# wedrifid comments on Balancing Costs to Ourselves with Benefits to Others - Less Wrong Discussion

4 22 June 2012 10:31PM

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Comment author: 23 June 2012 03:20:14AM -1 points [-]

NP-hard is harder than NP-complete. Finding the best possible solution is the harder one.

Comment author: 23 June 2012 03:36:26AM 2 points [-]

NP-hard is harder than NP-complete. Finding the best possible solution is the harder one.

This makes me wonder why you said "It's technically also NP-hard, but NP-complete is more specific". That is a statement that I took to infer that the NP-complete ones were more difficult.

Comment author: 30 June 2012 10:50:14PM 0 points [-]

NP-hard = harder or equal to, not harder, than NP-complete. He was likely just demonstrating mastery of the subject :)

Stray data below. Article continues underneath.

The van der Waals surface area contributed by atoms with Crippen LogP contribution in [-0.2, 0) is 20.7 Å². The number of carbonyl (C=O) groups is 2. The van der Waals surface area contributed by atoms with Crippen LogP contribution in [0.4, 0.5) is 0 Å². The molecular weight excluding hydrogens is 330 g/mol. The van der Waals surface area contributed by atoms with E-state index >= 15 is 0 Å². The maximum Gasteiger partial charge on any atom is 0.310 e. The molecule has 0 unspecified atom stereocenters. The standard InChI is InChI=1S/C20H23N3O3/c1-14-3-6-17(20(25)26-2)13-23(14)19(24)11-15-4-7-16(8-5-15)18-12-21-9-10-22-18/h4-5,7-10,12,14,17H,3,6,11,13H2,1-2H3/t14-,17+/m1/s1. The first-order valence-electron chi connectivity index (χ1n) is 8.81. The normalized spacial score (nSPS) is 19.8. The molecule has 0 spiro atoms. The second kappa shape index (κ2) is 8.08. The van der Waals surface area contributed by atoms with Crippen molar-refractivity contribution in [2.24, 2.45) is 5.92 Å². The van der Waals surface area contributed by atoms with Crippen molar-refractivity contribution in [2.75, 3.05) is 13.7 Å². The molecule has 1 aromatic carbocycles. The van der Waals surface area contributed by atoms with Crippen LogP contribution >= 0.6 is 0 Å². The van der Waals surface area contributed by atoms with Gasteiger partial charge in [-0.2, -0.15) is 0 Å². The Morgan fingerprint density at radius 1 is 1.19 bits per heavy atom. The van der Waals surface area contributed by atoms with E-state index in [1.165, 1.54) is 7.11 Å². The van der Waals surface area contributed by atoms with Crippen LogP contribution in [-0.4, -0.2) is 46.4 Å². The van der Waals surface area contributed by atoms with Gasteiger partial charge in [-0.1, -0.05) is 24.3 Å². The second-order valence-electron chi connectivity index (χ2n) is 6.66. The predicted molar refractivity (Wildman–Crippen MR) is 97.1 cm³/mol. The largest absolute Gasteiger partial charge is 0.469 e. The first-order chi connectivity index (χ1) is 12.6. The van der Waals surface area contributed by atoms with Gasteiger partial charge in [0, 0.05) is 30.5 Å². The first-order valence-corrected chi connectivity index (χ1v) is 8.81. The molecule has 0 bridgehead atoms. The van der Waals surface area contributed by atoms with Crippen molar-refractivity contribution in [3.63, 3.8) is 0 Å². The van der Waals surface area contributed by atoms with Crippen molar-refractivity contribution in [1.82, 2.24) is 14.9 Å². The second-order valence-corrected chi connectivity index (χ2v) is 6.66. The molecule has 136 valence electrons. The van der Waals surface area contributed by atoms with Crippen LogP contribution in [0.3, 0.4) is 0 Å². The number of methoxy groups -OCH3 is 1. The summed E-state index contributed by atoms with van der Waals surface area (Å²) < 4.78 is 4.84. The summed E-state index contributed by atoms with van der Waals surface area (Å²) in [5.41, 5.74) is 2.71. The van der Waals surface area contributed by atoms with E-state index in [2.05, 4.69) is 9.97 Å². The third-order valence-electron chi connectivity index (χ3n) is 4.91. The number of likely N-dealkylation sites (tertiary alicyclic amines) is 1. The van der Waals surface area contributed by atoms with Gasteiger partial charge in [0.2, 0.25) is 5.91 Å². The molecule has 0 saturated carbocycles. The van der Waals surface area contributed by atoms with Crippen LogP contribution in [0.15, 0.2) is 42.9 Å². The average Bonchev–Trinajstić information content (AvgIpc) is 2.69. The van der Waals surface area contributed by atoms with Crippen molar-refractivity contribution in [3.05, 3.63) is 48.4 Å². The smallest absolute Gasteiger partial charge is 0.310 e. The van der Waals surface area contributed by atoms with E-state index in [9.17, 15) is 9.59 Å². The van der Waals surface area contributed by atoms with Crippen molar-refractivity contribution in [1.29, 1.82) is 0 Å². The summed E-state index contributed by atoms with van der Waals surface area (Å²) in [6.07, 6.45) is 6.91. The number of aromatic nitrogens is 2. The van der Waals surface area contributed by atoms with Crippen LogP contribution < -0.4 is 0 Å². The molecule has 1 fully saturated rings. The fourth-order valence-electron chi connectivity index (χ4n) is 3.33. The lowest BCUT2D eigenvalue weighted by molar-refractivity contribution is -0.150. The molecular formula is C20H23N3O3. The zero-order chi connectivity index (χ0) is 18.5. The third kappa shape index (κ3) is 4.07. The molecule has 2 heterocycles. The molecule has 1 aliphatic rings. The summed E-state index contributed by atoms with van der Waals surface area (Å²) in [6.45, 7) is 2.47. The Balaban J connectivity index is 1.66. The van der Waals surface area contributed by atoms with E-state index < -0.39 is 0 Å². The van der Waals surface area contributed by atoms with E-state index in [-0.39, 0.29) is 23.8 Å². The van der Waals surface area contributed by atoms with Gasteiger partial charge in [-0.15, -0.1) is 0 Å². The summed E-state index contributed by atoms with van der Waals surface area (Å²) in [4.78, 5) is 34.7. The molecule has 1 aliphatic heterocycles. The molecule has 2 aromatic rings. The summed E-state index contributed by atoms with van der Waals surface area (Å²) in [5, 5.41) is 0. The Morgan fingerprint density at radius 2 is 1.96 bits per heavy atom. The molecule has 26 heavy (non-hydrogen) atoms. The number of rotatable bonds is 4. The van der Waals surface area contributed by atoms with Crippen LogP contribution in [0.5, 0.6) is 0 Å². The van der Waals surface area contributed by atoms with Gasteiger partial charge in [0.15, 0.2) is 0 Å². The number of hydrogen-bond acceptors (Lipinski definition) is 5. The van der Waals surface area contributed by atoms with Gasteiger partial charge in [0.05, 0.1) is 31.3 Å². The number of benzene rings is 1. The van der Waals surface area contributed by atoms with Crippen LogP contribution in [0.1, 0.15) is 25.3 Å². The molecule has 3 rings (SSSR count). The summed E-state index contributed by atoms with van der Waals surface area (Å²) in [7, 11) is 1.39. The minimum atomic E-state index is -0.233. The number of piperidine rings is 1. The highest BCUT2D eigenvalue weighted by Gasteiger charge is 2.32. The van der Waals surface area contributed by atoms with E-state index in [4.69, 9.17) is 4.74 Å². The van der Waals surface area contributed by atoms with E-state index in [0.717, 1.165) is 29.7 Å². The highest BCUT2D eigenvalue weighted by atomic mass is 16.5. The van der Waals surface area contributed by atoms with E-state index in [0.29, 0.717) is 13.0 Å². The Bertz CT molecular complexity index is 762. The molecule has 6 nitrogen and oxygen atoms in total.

First, suppose your problem is NP-hard. This means "at least as hard as one of the NP-complete problems, e.g. 3SAT", in that if you have a poly-time solution to your problem, it can be used to make a poly-time solution to the NP-complete problem.

Now, becoming more specific: what if a P-time solution to one of the NP-complete problems would yield a P-time solution to your problem? Then your problem joins the class of NP-complete problems, which are all P-time reducible to one another.

Comment author: 23 June 2012 06:26:39AM 0 points [-]

NP-hard is "at least as hard as NP-complete".